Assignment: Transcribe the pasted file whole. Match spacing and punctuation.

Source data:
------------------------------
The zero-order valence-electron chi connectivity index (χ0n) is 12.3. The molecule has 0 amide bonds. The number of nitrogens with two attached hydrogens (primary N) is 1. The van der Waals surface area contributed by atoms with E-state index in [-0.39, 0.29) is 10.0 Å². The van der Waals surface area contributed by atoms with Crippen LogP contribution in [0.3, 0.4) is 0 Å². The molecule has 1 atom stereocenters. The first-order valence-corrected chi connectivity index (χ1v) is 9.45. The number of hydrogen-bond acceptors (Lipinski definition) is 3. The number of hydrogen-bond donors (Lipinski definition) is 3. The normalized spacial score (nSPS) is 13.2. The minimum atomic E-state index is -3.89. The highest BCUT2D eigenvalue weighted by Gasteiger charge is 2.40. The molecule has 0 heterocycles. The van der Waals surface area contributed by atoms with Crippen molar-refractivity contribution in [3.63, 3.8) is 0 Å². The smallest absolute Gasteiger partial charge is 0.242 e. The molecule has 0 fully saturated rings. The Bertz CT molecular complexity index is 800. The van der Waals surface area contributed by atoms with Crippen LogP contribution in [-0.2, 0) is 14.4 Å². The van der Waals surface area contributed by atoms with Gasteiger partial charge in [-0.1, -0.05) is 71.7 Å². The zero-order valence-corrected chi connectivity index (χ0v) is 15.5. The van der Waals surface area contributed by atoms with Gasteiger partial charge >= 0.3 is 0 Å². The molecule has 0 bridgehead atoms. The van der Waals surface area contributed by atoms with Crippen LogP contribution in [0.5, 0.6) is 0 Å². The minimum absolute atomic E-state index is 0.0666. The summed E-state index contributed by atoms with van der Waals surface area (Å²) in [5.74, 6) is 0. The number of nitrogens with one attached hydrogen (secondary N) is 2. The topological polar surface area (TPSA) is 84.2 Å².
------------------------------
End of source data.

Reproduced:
The zero-order valence-electron chi connectivity index (χ0n) is 12.3. The molecule has 0 amide bonds. The number of nitrogens with two attached hydrogens (primary N) is 1. The van der Waals surface area contributed by atoms with E-state index in [-0.39, 0.29) is 10.0 Å². The van der Waals surface area contributed by atoms with Crippen LogP contribution in [0.3, 0.4) is 0 Å². The molecule has 1 atom stereocenters. The first-order valence-corrected chi connectivity index (χ1v) is 9.45. The number of hydrogen-bond acceptors (Lipinski definition) is 3. The number of hydrogen-bond donors (Lipinski definition) is 3. The normalized spacial score (nSPS) is 13.2. The minimum atomic E-state index is -3.89. The highest BCUT2D eigenvalue weighted by Gasteiger charge is 2.40. The molecule has 0 heterocycles. The van der Waals surface area contributed by atoms with Crippen molar-refractivity contribution in [3.63, 3.8) is 0 Å². The smallest absolute Gasteiger partial charge is 0.242 e. The molecule has 0 fully saturated rings. The Bertz CT molecular complexity index is 800. The van der Waals surface area contributed by atoms with Crippen LogP contribution in [-0.2, 0) is 14.4 Å². The van der Waals surface area contributed by atoms with Gasteiger partial charge in [-0.1, -0.05) is 71.7 Å². The zero-order valence-corrected chi connectivity index (χ0v) is 15.5. The van der Waals surface area contributed by atoms with Gasteiger partial charge >= 0.3 is 0 Å². The molecule has 0 bridgehead atoms. The van der Waals surface area contributed by atoms with Crippen LogP contribution in [0.5, 0.6) is 0 Å². The minimum absolute atomic E-state index is 0.0666. The summed E-state index contributed by atoms with van der Waals surface area (Å²) in [5.74, 6) is 0. The number of nitrogens with one attached hydrogen (secondary N) is 2. The topological polar surface area (TPSA) is 84.2 Å².